Arc Iris broke musical ground with the release of their acclaimed self-titled debut in 2014. The Providence, Rhode Island-based band quickly won over audiences in the US and Europe, supporting artists such as St. Vincent, Jeff Tweedy, and Clap Your Hands Say Yeah. The group performed at the London Palladium and festivals including Bonnaroo, End of the Road and the Rolling Stone Weekender.
Released on Bella Union in Europe and ANTI Records in the US and, Arc Iris drew admiration for its innovative style and distinctive sound. “It’s hypnotic,” said the Boston Globe. The New York Times wrote of “songs that seesawed between the elfin delicacy of Joanna Newsom and some brassy raucousness.” The Guardian talked of “a shape-shifting treat” while new music site The Line of Best Fit proclaimed, “Arc Iris is traditional music thrillingly positioned at the nexus of the old and new.”
“Moon Saloon,” due to be released on Bella Union in August 2016, constitutes a natural progression from the first album’s whimsical explorations and energetic diversity. Produced by the group and mixed by electronica producer David Wrench of FKA Twigs and Jamie xx fame, the album showcases beat-heavy melodies and textural, groove-riding rhythms. It developed from the band’s distillations of musical influences, combining traditional elements with percussive structures and dense, beguiling harmonies.
In many ways this second album captures Arc Iris’ musical odyssey as a band. “It has a heavier sound, more intense,” says Arc Iris keyboardist Zach Tenorio-Miller, who makes liberal use of sampling in many of the songs. The group matches an unusual array of organic acoustic instruments with layered electronic sounds.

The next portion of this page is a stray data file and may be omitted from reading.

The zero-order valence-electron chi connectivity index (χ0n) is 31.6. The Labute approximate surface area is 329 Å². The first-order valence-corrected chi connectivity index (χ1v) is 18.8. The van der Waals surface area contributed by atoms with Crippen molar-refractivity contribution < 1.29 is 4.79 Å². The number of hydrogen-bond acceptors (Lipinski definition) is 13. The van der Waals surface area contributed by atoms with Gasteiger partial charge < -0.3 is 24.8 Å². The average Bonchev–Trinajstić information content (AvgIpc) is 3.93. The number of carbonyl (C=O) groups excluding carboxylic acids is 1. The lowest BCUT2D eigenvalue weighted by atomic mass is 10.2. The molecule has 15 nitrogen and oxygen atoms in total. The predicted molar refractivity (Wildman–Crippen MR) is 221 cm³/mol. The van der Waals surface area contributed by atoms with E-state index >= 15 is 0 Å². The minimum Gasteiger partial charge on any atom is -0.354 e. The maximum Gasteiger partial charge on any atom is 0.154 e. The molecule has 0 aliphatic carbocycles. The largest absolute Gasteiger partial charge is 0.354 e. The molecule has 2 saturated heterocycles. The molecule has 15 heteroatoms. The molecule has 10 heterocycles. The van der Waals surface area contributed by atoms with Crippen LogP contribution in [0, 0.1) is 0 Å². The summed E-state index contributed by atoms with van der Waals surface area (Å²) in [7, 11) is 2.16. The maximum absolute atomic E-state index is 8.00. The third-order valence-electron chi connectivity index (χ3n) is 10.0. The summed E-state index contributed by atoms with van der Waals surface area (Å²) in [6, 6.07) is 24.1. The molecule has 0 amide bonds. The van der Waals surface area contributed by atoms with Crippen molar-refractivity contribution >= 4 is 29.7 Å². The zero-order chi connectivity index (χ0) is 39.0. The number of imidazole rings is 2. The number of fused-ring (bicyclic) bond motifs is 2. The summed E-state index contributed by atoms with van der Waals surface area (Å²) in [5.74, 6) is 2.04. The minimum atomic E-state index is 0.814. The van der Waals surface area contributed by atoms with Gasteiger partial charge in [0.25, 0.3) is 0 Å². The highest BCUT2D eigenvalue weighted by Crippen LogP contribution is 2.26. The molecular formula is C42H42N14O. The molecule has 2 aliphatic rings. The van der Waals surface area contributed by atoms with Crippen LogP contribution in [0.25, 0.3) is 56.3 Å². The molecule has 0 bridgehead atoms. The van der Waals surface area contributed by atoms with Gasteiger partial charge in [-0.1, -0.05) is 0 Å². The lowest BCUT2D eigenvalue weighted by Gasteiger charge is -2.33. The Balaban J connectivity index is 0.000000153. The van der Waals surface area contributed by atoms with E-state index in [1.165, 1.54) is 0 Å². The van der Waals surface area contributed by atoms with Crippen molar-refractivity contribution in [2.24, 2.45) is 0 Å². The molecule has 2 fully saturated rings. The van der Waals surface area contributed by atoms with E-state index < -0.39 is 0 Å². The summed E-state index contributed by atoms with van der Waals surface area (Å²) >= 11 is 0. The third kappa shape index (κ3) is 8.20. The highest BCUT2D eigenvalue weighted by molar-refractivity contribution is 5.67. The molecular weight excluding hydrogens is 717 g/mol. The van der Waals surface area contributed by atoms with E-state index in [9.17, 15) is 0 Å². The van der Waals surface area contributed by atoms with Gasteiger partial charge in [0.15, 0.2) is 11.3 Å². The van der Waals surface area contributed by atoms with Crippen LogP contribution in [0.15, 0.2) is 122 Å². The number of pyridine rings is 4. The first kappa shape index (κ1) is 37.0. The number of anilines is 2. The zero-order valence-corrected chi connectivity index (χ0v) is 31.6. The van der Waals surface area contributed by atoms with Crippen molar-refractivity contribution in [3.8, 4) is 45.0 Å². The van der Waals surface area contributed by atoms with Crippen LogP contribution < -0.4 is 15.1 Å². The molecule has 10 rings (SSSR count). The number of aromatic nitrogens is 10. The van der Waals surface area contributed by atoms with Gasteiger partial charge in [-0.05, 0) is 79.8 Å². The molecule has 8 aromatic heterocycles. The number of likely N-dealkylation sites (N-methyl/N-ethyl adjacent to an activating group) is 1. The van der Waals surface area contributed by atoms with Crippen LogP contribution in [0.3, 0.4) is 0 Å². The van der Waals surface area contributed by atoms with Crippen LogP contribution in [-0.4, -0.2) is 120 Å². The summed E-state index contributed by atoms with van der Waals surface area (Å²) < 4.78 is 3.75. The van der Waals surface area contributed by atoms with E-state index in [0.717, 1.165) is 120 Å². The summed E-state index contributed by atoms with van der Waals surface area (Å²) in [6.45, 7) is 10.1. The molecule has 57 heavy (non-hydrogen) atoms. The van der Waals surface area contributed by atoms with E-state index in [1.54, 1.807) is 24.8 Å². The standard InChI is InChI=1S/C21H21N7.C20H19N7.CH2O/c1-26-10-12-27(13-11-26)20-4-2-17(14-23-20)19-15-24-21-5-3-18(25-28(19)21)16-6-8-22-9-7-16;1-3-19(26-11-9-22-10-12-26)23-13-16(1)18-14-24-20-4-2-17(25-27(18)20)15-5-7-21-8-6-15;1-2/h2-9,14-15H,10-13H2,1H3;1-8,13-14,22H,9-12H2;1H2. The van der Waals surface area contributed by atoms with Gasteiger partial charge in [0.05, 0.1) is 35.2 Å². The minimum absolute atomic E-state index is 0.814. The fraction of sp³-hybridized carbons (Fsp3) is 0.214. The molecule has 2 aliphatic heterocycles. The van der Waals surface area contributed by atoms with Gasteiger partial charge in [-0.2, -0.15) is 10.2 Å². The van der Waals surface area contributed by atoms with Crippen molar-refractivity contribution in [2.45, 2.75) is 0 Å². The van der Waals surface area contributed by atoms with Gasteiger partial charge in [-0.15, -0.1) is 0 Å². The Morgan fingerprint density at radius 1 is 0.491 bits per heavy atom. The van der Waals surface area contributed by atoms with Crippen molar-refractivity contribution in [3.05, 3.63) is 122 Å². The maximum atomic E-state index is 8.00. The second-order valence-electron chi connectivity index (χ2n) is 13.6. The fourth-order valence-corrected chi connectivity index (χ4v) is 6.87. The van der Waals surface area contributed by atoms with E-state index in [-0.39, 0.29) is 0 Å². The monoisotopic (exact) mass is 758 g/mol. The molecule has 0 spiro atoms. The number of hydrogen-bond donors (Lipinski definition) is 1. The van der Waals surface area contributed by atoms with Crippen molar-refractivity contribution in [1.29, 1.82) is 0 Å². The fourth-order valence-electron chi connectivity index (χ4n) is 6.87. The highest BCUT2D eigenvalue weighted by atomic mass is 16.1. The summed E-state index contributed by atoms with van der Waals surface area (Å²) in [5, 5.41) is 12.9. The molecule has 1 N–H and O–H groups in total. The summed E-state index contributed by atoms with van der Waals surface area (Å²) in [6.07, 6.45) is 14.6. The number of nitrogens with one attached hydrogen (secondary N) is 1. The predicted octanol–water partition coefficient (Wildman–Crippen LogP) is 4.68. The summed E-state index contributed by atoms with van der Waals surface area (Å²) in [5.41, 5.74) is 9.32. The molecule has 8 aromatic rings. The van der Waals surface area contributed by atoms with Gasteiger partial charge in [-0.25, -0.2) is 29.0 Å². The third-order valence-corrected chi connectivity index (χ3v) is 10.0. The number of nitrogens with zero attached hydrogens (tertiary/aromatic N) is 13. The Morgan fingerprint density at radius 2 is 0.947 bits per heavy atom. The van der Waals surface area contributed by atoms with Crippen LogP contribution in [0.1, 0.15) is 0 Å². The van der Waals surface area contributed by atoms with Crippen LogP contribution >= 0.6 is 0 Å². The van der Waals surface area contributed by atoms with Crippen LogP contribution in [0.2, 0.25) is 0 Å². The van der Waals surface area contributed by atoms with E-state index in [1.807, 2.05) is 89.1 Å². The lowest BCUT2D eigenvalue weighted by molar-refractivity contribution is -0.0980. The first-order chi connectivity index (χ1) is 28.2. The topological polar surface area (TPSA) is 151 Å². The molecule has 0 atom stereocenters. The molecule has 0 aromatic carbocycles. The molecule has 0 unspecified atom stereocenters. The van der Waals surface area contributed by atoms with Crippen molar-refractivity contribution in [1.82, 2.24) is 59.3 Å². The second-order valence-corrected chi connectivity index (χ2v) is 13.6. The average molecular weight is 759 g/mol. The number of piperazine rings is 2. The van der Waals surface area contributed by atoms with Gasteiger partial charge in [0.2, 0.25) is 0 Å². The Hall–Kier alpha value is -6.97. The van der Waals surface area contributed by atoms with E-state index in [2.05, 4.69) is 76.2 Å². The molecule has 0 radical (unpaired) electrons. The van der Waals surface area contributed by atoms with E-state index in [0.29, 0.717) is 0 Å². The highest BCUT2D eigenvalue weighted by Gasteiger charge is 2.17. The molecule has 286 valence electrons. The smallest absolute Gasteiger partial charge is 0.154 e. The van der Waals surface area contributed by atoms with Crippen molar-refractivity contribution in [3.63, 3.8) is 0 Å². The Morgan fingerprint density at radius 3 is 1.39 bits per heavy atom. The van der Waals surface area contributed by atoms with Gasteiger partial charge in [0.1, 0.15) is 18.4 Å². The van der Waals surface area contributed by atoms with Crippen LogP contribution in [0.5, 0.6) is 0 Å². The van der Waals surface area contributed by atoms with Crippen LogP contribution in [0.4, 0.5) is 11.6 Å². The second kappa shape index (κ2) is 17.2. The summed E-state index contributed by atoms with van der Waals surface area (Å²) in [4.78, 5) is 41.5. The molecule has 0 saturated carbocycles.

Lead singer and lyricist Jocie Adams, Tenorio-Miller, and drummer Ray Belli form the core of Arc Iris, all virtuosic musicians in their own right. Adams spent eight years as a key member of indie darlings The Low Anthem, effortlessly zipping from hammer dulcimer to clarinet to bass to vocals, sometimes barely pausing to take a breath. Her 2011 solodebut, Bed of Notions, sparked a musical beginning that became Arc Iris. Joining Adams on Bed of Notions was cellist Robin Ryczek, a conservatory-trained musician who toured with Jethro Tull and founded a rock school in Afghanistan.
To help launch Arc Iris in 2012, Adams teamed with Ryczek and the musically agile Tenorio-Miller, an established indie-rock keyboardist for well-known talents from Gene Ween to the New Pornographers’ A.C Newman. Later that year Tenorio-Miller brought in his longtime friend Belli. The two toured with Jon Anderson of Yes when they were just 16.
Arc Iris has attracted numerous fans around the world as the group’s stage performances become storied events themselves. Space domes reveal giant golden wings in flight while montages light up the backdrop with evocative images. Above all, the group’s love of music is a shared passion that comes alive with each song. As diverse as their musical interests and influences have been, the band members find avenues for producing a blend of soul-satisfying sounds that are truly their own.